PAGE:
Vanderbilt University Medical Center has instituted a new program for employees to confidentially receive support around workplace sexual harassment. The direcctor, Dr. Lauren Datillo, informs the listener about the program and how to access the services.
Rosemary Cope: Welcome to this edition of the Vanderbilt Health and Wellness Wellcast. I am Rosemary Cope with Work/Life Connections. I'm here today with Dr. Lauren Dattilo, who coordinates the new SHARE Center at VUMC. Lauren is a graduate of the University of Georgia and the University of South Carolina, and prior to joining the staff of the Work/Life Connections Employee Assistance Program, Lauren was a postdoctoral fellow at the University Counseling Center at Vanderbilt. Workplace sexual harassment takes many different forms. It can come from a co-worker, a supervisor, a customer or a client, and it ranges from unwanted touching, inappropriate comments or jokes or someone promising you a promotion in exchange for sexual favors. Lauren, could you tell our listeners about how sexual harassment actually manifests in the workplace?
Dr. Lauren Dattilo: Often, when we think about sexual harassment, we have this idea that it's about gaining some sort of sexual gratification, when actually what we know about many forms of sexual harassment is that they are related to unequal power balances. So, it may start out that somebody's behavior toward someone is based in a desire for some sort of romantic or sexual relationship, and often when the other person doesn't show reciprocated interest, the continued behavior is then a way to assert power over the other individual or attempts to show some kind of dominance. So, there are many different types of situations in which this kind of behavior can manifest when there is a power imbalance. It may be a situation where a supervisor is making inappropriate comments toward someone that they supervise. This can also arise in instances where an individual is a member of a marginalized group, for example, if you are an LGBTQ individual, if you are a racial or ethnic minority, if you are the only woman in a leadership position in the place where you work. So, when we think about power, we want to think about it across lots of different domains, not just a supervisor and a supervisee. Sexual harassment can also take many different forms. So, Rosemary, you pointed out some of the ones that we tend to think about first and the ones that are most common, but when we think about sexual harassment within the work that we are doing at SHARE, it also includes things like gender exclusion and harassment based on gender identity or sexual orientation. So, for example, this can be things like inviting all of the male employees that you supervise out for an event after work but failing to include other individuals that you work with, who may be women or non-binary individuals. This is something that is actually fairly common, and what can happen is, there are things that can be advantageous to people's careers that happen outside the workplace, but if those advantages aren't extended to everybody, that creates a situation where you have gender exclusion. Situations can also arise, for example, where people feel entitled to ask really invasive, personal questions to LGBTQ people, in particular transgender people. These are typically questions that they would never ask straight or cisgender individuals that they work with. So, sexual harassment can take a lot of different forms, and when we think about it at SHARE, it's a pretty broad, encompassing term.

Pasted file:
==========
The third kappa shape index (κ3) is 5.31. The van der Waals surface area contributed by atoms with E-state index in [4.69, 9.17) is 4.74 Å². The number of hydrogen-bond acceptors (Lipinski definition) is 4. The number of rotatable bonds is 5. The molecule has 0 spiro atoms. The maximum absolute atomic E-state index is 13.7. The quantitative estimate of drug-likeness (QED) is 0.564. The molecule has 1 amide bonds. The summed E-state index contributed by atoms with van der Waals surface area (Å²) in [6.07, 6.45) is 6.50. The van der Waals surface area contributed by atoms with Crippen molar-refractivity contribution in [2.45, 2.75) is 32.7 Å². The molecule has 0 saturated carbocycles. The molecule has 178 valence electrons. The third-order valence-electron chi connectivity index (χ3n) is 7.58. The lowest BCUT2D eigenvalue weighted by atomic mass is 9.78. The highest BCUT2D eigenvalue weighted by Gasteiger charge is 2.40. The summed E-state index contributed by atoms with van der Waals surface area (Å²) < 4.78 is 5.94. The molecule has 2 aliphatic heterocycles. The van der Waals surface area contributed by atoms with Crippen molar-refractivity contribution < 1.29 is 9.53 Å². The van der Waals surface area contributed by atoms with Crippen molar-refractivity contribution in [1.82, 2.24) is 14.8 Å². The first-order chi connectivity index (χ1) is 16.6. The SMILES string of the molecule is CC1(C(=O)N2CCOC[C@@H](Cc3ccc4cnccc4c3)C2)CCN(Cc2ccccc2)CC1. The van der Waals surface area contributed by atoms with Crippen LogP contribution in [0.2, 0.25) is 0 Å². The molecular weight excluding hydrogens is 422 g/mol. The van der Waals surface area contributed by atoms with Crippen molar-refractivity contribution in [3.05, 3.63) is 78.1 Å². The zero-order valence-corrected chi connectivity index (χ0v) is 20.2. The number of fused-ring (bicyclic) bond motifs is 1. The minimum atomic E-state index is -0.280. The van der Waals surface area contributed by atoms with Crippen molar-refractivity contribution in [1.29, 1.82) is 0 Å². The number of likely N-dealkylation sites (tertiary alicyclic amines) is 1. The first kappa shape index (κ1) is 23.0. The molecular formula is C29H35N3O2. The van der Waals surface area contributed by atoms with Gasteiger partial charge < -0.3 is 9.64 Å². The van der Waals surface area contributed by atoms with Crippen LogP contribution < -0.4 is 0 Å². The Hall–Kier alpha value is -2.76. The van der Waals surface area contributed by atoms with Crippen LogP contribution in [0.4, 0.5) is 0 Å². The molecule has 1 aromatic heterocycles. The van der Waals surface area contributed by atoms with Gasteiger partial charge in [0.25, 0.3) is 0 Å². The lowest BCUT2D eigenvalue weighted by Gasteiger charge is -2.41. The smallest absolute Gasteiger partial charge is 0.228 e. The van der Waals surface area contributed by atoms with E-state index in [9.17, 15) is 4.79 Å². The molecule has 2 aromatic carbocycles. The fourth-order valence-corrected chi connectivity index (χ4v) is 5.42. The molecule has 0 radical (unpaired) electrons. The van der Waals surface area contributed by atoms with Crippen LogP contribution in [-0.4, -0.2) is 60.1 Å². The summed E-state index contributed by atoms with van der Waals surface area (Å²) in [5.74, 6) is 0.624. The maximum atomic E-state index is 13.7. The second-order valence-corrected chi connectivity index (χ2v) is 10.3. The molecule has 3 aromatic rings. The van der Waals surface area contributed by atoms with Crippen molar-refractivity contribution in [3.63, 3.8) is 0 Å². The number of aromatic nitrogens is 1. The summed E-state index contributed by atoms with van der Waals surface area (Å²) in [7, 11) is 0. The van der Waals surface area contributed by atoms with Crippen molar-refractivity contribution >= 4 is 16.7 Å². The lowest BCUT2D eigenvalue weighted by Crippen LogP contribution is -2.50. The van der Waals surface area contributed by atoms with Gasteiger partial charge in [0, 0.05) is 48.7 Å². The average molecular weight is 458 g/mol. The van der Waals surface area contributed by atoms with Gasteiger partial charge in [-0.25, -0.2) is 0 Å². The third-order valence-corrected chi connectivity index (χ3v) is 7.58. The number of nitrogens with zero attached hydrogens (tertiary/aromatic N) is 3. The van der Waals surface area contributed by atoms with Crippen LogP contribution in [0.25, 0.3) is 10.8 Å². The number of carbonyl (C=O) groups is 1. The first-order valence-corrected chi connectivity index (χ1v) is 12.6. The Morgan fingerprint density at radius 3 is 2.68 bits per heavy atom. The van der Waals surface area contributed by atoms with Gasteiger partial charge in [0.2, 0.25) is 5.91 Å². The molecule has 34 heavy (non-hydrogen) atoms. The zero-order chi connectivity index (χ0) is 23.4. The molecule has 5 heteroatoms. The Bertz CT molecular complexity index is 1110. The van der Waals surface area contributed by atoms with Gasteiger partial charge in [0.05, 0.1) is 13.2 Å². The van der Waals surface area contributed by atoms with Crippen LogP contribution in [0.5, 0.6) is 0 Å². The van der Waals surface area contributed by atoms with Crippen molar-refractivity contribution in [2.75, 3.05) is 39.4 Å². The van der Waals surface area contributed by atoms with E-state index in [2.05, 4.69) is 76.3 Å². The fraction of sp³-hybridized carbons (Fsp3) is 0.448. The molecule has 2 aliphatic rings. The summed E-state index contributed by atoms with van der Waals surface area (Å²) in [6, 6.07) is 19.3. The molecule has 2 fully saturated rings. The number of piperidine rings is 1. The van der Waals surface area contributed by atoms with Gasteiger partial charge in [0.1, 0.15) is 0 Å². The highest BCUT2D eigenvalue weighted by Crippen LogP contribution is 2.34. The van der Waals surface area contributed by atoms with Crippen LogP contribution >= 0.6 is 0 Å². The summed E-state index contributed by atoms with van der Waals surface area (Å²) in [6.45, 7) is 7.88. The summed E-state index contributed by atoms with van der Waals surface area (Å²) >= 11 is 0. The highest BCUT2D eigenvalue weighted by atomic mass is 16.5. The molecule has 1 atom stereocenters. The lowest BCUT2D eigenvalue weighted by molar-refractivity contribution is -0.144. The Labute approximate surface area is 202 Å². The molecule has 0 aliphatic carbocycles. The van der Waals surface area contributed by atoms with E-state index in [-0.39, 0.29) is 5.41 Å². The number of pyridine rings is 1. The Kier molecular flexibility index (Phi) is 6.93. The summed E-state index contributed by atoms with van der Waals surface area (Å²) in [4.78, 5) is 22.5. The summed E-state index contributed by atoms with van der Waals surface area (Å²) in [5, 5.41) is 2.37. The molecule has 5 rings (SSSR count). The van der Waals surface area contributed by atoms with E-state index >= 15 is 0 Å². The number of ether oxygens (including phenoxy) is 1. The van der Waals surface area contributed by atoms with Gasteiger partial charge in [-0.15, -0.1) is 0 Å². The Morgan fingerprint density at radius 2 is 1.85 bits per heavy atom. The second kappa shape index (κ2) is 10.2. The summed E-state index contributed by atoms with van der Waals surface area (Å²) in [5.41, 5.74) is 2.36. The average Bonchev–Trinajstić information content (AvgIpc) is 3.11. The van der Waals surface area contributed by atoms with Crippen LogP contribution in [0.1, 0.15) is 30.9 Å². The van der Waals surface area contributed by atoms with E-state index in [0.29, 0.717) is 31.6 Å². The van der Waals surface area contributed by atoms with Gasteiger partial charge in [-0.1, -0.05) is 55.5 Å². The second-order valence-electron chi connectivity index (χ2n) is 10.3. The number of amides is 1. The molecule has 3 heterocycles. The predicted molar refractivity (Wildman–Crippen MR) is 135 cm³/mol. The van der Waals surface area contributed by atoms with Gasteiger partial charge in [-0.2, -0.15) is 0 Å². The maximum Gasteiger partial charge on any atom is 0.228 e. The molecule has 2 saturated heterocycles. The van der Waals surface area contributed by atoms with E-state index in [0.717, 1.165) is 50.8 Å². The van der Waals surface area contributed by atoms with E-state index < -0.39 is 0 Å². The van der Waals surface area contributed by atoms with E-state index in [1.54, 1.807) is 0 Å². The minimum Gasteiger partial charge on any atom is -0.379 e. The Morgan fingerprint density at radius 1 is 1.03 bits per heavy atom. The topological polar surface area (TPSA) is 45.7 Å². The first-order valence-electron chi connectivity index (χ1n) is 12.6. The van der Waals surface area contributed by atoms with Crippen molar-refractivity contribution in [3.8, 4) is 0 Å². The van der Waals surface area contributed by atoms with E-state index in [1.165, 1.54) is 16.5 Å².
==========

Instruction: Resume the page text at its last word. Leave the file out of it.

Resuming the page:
Rosemary Cope: We have mentioned this word before, "SHARE," SHARE Center. So, Vanderbilt has instituted something new called the SHARE Center. Lauren, can you tell us what that is, what is "SHARE," and how can employees make use of the services?
Dr. Lauren Dattilo: "SHARE" stands for sexual harassment, awareness, response and education, and the creation of the SHARE Center was really a response by leadership to folks talking about, and them understanding that sexual harassment is a problem in all workplaces and that VUMC is not excluded. So, we feel very lucky to be supported by a lot of folks at the top and that's really something that is important for creating the cultural change that needs to happen. So, the SHARE Center is located in the basement of the Medical Arts building and we offer a range of services including confidential, individual therapy and counseling for people who have been impacted by workplace sexual harassment. So, that means that you don't necessarily have to be the one that was harassed, because we know that witnessing workplace sexual harassment or working in a place where harassment exists often impacts lots of different individuals. So, we offer individual services like therapy and counseling. Those are confidential, which means that we don't make any sort of official report to HR and that accessing SHARE services is not contingent on making a report. We are also working on developing programming and education that will be available to folks in all positions at VUMC and for individual departments or areas who are interested in some sort of presentation or education around workplace sexual harassment. So, we are available Monday through Friday, from 8:00 to 5:00, and you can learn more information about SHARE at our website, which is vumc.org/health-wellness/share-center. You can also give us a call if you'd like to schedule an appointment or talk to somebody about SHARE at (615) 936-1327.
Rosemary Cope: This is such an important new development for the Medical Center, Lauren. Thank you for sharing with us today.
Dr. Lauren Dattilo: Thanks for having me.
Rosemary Cope: Thank you all for listening. If you have a story suggestion, please email it to us at email@example.com or you can use the "Contact Us" page on our website at www.vumc.org/health-wellness.